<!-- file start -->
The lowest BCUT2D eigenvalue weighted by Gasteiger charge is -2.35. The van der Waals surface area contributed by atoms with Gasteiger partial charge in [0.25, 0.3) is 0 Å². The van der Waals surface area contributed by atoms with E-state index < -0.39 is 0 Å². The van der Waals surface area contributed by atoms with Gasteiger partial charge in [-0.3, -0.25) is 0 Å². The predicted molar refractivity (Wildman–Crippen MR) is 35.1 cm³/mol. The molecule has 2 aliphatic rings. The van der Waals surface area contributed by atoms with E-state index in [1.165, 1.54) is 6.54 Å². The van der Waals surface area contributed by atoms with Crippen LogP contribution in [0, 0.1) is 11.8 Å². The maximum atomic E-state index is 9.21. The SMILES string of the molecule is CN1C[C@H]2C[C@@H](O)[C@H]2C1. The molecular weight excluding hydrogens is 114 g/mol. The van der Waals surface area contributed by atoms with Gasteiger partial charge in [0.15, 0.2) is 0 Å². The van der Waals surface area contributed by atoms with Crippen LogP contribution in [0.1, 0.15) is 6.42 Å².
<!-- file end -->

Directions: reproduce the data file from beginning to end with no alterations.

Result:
The lowest BCUT2D eigenvalue weighted by Gasteiger charge is -2.35. The van der Waals surface area contributed by atoms with Gasteiger partial charge in [0.25, 0.3) is 0 Å². The van der Waals surface area contributed by atoms with E-state index < -0.39 is 0 Å². The van der Waals surface area contributed by atoms with Gasteiger partial charge in [-0.3, -0.25) is 0 Å². The predicted molar refractivity (Wildman–Crippen MR) is 35.1 cm³/mol. The molecule has 2 aliphatic rings. The van der Waals surface area contributed by atoms with E-state index in [1.165, 1.54) is 6.54 Å². The van der Waals surface area contributed by atoms with Crippen LogP contribution in [0, 0.1) is 11.8 Å². The maximum atomic E-state index is 9.21. The SMILES string of the molecule is CN1C[C@H]2C[C@@H](O)[C@H]2C1. The molecular weight excluding hydrogens is 114 g/mol. The van der Waals surface area contributed by atoms with Gasteiger partial charge in [0.15, 0.2) is 0 Å². The van der Waals surface area contributed by atoms with Crippen LogP contribution in [0.1, 0.15) is 6.42 Å².